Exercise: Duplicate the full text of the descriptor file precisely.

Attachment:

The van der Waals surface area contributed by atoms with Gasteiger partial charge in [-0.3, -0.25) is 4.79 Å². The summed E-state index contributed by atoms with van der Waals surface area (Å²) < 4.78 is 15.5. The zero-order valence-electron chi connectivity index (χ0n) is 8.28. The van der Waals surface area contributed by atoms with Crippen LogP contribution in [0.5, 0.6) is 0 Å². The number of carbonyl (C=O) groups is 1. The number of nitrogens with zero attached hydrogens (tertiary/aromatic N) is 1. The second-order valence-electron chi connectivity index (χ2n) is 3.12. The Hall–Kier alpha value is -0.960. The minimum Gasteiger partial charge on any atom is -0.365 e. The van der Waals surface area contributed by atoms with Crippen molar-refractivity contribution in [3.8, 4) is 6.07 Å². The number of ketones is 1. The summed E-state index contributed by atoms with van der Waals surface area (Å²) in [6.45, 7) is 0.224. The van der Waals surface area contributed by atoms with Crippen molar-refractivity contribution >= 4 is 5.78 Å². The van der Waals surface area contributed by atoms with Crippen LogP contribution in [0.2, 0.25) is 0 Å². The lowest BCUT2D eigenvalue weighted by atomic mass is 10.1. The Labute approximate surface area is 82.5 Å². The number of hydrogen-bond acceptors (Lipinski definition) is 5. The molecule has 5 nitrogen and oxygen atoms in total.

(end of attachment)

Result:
The van der Waals surface area contributed by atoms with Gasteiger partial charge in [-0.3, -0.25) is 4.79 Å². The summed E-state index contributed by atoms with van der Waals surface area (Å²) < 4.78 is 15.5. The zero-order valence-electron chi connectivity index (χ0n) is 8.28. The van der Waals surface area contributed by atoms with Crippen LogP contribution in [0.5, 0.6) is 0 Å². The number of carbonyl (C=O) groups is 1. The number of nitrogens with zero attached hydrogens (tertiary/aromatic N) is 1. The second-order valence-electron chi connectivity index (χ2n) is 3.12. The Hall–Kier alpha value is -0.960. The minimum Gasteiger partial charge on any atom is -0.365 e. The van der Waals surface area contributed by atoms with Crippen molar-refractivity contribution in [3.8, 4) is 6.07 Å². The number of ketones is 1. The summed E-state index contributed by atoms with van der Waals surface area (Å²) in [6.45, 7) is 0.224. The van der Waals surface area contributed by atoms with Crippen molar-refractivity contribution >= 4 is 5.78 Å². The van der Waals surface area contributed by atoms with Crippen LogP contribution in [0.2, 0.25) is 0 Å². The lowest BCUT2D eigenvalue weighted by atomic mass is 10.1. The Labute approximate surface area is 82.5 Å². The number of hydrogen-bond acceptors (Lipinski definition) is 5. The molecule has 5 nitrogen and oxygen atoms in total.